I do remember stories from my mom and dad that if we were on a beach vacation, we would always bring those little beach paddles with the small rubber ball. Apparently, I had a knack for that very young. My dad sometimes says there were people that would walk on the beach and stop and just watch us hit balls for a while, because I was apparently pretty young when that was happening. The feeling for the ball was always there, but the introduction to actual tennis was around the age of 10, 11, when I started playing once a week? Yeah.

David Gardner: I always imagined, anybody who is a professional tennis player today clearly either being born with a tennis racket or picking one up somewhere around the age of four. I definitely get the beach paddle. I actually love it started that way, Sem. But obviously you loved football/soccer growing up. That was probably your initial dream. Is that fair to say that you would have loved to be playing for the very team you mentioned earlier?

Sem Verbeek: Yeah, Absolutely. Still miss it sometimes. I get to play every once in a while. Just have to be a little bit careful with injury risks.

David Gardner: Yes. Well, now so many of us in the U.S., often, our sports are through our school. We play for a school team. Some of us who get really good at sports often play for a so-called travel team, which is in addition to our school team. What was it like for you starting at 10 or 11? Were you playing for your neighborhood, your school, all the above? What was it like to get started in earnest, already double-digit age in this new sport?

Sem Verbeek: Yeah. How it works in Amsterdam, in the Netherlands, is you just have clubs where you can sign up for lessons and to become a member. I signed up for lessons at the club that my mom was playing at. As everybody starting something new, the beginning is always fun. I think that's the most important for anyone picking up a new passion or a new hobby: Let it be fun in the beginning. I was always very interested in sports and moving. I think that, in combination with having that feeling for the ball at a young age, made me progress maybe a little bit more quickly than some of the other kids that I was in a group with. But yeah, I just loved being outdoors and just hitting the ball as hard as it could.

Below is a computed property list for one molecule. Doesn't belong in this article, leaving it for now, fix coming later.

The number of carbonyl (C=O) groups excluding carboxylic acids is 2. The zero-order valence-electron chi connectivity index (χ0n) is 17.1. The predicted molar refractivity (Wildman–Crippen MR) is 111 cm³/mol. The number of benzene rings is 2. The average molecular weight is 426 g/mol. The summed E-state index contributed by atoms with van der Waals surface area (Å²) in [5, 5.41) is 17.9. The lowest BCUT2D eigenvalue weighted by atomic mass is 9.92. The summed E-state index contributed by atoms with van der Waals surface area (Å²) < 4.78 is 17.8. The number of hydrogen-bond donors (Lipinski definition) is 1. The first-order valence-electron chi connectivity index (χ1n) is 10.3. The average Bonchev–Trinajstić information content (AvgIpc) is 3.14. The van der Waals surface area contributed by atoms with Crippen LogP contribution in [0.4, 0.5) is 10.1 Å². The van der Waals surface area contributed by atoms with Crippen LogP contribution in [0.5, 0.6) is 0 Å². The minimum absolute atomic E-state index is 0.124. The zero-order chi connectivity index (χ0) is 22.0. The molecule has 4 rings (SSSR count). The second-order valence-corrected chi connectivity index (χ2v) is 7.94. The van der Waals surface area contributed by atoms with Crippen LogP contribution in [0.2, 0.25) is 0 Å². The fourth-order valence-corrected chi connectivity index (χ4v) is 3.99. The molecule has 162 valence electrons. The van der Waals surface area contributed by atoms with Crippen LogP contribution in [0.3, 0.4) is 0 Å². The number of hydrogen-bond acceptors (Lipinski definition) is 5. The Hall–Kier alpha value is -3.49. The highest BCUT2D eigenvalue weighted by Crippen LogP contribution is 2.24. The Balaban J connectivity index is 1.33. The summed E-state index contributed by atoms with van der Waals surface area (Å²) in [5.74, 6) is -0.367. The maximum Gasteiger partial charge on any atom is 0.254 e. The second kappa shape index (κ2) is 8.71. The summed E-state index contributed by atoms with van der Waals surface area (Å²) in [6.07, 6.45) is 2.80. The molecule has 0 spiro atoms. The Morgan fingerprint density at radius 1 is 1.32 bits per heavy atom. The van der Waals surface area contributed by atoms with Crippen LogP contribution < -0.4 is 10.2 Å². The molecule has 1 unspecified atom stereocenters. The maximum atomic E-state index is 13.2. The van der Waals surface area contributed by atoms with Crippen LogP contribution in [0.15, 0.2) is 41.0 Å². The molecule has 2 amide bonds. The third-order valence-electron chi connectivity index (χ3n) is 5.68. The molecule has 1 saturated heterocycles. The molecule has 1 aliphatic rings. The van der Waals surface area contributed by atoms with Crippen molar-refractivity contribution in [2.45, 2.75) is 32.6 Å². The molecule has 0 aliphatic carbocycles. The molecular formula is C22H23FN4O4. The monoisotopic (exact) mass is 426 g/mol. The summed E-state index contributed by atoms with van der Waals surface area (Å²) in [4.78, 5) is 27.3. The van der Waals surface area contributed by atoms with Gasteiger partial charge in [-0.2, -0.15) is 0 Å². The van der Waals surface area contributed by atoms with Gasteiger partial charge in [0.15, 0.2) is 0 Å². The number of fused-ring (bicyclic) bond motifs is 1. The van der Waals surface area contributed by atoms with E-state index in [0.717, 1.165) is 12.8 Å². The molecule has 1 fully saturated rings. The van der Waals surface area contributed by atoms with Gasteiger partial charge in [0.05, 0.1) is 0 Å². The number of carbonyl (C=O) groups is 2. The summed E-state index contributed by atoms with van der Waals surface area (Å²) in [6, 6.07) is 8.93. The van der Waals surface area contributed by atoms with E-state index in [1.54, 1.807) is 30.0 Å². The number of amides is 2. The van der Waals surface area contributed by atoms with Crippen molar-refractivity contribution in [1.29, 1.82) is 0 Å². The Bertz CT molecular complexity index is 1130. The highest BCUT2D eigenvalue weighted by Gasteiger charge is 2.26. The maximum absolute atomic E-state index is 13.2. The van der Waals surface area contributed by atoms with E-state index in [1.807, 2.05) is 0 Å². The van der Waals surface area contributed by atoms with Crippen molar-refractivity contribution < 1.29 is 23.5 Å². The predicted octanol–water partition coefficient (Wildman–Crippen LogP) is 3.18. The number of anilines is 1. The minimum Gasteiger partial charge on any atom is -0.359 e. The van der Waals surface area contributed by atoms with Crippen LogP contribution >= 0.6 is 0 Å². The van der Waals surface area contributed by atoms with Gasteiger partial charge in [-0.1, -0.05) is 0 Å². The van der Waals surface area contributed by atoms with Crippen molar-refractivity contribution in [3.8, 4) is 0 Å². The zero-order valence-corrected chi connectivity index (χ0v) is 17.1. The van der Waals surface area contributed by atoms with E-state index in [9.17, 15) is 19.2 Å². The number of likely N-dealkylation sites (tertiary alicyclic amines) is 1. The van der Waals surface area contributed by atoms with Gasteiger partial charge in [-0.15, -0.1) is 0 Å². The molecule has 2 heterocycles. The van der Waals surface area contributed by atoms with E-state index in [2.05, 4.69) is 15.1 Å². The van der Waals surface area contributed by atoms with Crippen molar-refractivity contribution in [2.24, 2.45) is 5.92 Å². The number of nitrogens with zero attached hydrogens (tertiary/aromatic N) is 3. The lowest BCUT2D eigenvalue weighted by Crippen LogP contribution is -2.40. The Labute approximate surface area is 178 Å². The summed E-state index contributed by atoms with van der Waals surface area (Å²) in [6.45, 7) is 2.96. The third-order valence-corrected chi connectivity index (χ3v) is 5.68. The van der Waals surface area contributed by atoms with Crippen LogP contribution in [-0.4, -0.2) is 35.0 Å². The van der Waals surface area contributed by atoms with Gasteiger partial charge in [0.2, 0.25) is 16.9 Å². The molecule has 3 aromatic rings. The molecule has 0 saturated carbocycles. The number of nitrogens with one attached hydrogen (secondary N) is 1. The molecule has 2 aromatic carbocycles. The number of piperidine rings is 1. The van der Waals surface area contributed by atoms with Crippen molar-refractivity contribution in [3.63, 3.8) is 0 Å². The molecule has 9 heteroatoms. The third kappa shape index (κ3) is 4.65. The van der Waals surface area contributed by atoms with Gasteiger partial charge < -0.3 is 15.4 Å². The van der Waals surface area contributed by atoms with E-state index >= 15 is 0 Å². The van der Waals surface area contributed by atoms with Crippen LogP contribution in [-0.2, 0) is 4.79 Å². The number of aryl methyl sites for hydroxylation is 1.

George Khalaf: It's interesting, Sem, as I'm teaching my own kids tennis, because I obviously have a passion for it and I'm out there teaching them. There's a debate sometimes among players: Should you focus at an early age exclusively with one sport, or should you just be a well-rounded athlete and then start to focus later? I think the two professional athletes who exemplify the extremes are someone like Roger Federer, who I'm sure you know, he's picked up a lot of sports before focusing on tennis. Then the opposite extreme is a golfer like Tiger Woods, who, there are images of him at the age of three with a golf club and starting to pick up golf. He's the example of extreme focus at an early age. Whereas Federer is more the example of that well-rounded, do a lot of sports and then focus. It sounds to me like you're more the Roger Federer approach to sports and tennis.

Sem Verbeek: Yeah. Just about the only thing that's similar between Roger Federer and me maybe at this moment. But yeah, obviously I can only speak from my experiences, and I see that there is merits to both ways. Just linking that to finance and investing, I think it's important, especially in the beginning, to diversify. What it has done for me is build your athleticism. You get different movement patterns, and especially as a kid, just being able to move in different ways and having difference technical skills, but also at that age, also having some mental skills is so important when you start focusing on that one sport.

Especially important knowing that people like Roger Federer and like Tiger Woods are so extremely talented that the vast majority of the people cannot do what they do. I think they figured that out as well as they got better and better at their respective sports. But just making sure that as a kid, and especially for the parents, I would say have them play as many sports as possible, because you never know what other passions they could cultivate as well.

David Gardner: Sem, at what point on your path, maybe your mid-teens, does it become clear that you are going to be probably full-time tennis, maybe 110%. Wait, that's one of my pet peeves I hate when people say 110%. Can only be 100. Anyway, at what point does it become clear to you that you are a tennis player going forward?

Sem Verbeek: When I started actually getting lessons around the age of 10, I started progressing quite quickly. I wanted to play more. One time a week became maybe two times, three times a week. At the same time, I was also still playing soccer, football, six times a week, including a match day.

Eventually, in the Netherlands, you go from elementary school to what we call high school, around the age of 12 and 13. I was getting to the point in tennis where if I could take it a little bit more seriously, I could maybe be good in my region or something like that. But I was also still playing football, like I said, almost every day. That's where my parents sat me down and said, "It may be a little bit too much with how much homework you're going to get and how much school is going to be to play both sports as much as you would like so maybe it's time to make a decision there."

I think the novelty of tennis and just the natural learning curve there made me lean toward tennis a little bit more. I think it was around the age of 12 where I started playing tennis as my primary sport.